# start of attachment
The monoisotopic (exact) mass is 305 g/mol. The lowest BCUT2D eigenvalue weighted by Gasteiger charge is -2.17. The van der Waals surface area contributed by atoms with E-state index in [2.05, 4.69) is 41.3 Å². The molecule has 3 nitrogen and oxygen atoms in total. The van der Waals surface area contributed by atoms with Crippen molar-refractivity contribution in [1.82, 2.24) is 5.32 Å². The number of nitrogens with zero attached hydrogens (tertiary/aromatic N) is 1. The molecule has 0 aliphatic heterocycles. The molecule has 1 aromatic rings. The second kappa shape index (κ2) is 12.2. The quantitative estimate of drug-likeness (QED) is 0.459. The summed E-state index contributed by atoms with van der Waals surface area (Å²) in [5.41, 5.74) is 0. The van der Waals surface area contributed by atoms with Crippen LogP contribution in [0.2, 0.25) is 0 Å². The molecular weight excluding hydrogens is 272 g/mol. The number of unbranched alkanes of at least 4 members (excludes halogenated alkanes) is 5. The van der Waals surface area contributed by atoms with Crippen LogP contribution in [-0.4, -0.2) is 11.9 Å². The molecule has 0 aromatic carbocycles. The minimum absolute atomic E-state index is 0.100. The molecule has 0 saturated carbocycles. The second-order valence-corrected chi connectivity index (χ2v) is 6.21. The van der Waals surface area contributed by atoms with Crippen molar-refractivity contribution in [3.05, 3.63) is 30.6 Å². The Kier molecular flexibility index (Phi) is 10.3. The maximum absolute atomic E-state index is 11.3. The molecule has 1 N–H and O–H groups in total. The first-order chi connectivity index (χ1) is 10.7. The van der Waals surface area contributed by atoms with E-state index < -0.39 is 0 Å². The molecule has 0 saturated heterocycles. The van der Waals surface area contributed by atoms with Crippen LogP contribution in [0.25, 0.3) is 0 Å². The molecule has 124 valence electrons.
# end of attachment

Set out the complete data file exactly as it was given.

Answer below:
The monoisotopic (exact) mass is 305 g/mol. The lowest BCUT2D eigenvalue weighted by Gasteiger charge is -2.17. The van der Waals surface area contributed by atoms with E-state index in [2.05, 4.69) is 41.3 Å². The molecule has 3 nitrogen and oxygen atoms in total. The van der Waals surface area contributed by atoms with Crippen molar-refractivity contribution in [1.82, 2.24) is 5.32 Å². The number of nitrogens with zero attached hydrogens (tertiary/aromatic N) is 1. The molecule has 0 aliphatic heterocycles. The molecule has 1 aromatic rings. The second kappa shape index (κ2) is 12.2. The quantitative estimate of drug-likeness (QED) is 0.459. The summed E-state index contributed by atoms with van der Waals surface area (Å²) in [5.41, 5.74) is 0. The van der Waals surface area contributed by atoms with Crippen LogP contribution in [0.2, 0.25) is 0 Å². The molecular weight excluding hydrogens is 272 g/mol. The number of unbranched alkanes of at least 4 members (excludes halogenated alkanes) is 5. The van der Waals surface area contributed by atoms with Crippen LogP contribution in [-0.4, -0.2) is 11.9 Å². The molecule has 0 aromatic carbocycles. The minimum absolute atomic E-state index is 0.100. The molecule has 0 saturated carbocycles. The second-order valence-corrected chi connectivity index (χ2v) is 6.21. The van der Waals surface area contributed by atoms with Crippen molar-refractivity contribution in [3.05, 3.63) is 30.6 Å². The Kier molecular flexibility index (Phi) is 10.3. The maximum absolute atomic E-state index is 11.3. The molecule has 1 N–H and O–H groups in total. The first-order chi connectivity index (χ1) is 10.7. The van der Waals surface area contributed by atoms with E-state index < -0.39 is 0 Å². The molecule has 0 saturated heterocycles. The van der Waals surface area contributed by atoms with Crippen LogP contribution in [0.25, 0.3) is 0 Å². The molecule has 124 valence electrons.